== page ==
From Craig Calcaterra at The National Pastime Museum on October 16, 2016:
For the past several years, Hall of Fame voters have had to make some difficult judgments with respect to candidates who are accused of or have been established to have taken performance- enhancing drugs during their careers. The judgments are made all the more difficult by virtue of baseball’s Wild West environment when it came to drugs prior to 2005, when the league and the union adopted formalized drug testing. Some players whose primes occurred before 2005 have admitted to doping. Some have denied it vehemently. For some there is considerable evidence, circumstantial or otherwise. For others there is nothing but suspicion. Deciding who was clean, who was not, and who, therefore, can and cannot enter Cooperstown has been a vexing business.
When it comes to one Hall of Fame candidate, however, there has been no difficulty whatsoever. For Rafael Palmeiro there is no uncertainty and no conjecture required. He failed a drug test in 2005 and, as such, the historical assessment is an easy one: he’s a cheater, pure and simple. He was caught red-handed and punished and we are thus able to forego the difficult matter of leveling ethical judgment. He was on the ballot for four years, never received as much as 13 percent of the vote and fell off after 2014. The same fate will likely befall two-time test failure Manny Ramirez when he makes the Hall of Fame ballot next year and any other player who is established to have taken drugs in the clear-cut, post drug-testing world.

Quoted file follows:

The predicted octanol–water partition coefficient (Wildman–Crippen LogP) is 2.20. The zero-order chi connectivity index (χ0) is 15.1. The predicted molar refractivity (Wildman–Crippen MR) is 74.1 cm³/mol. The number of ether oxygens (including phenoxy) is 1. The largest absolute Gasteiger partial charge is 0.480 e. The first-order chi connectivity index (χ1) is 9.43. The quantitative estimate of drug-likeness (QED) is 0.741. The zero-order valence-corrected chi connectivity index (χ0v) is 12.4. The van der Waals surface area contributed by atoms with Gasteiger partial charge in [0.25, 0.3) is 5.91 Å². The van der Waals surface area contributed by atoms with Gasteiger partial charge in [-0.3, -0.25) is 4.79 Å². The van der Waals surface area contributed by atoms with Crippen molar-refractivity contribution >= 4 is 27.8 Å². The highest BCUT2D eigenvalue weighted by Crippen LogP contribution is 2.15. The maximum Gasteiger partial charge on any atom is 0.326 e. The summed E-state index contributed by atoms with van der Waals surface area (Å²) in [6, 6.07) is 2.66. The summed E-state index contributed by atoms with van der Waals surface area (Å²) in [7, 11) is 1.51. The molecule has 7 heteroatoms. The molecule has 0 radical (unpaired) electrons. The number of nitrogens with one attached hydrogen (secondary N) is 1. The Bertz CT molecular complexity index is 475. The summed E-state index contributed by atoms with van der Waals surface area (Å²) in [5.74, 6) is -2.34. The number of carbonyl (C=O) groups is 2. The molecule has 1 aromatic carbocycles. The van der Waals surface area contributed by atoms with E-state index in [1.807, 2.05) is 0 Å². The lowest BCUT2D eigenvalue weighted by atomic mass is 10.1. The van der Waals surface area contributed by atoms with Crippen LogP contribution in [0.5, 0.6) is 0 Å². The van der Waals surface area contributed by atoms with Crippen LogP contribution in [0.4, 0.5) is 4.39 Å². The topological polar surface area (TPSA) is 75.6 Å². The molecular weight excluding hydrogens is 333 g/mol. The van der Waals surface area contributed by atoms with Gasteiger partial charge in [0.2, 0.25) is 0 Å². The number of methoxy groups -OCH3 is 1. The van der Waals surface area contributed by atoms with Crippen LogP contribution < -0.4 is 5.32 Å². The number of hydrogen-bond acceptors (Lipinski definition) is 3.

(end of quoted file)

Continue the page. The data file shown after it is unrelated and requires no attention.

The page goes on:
As we transition into that clear-cut world, Hall of Fame voters and historians will continue to wrestle with those ballot holdovers for whom there is imperfect evidence of drug use. But I wonder: will there come a time when they don’t bother to wrestle with the ambiguous, pretesting era at all?
Originally published: October 17, 2016. Last Updated: October 17, 2016.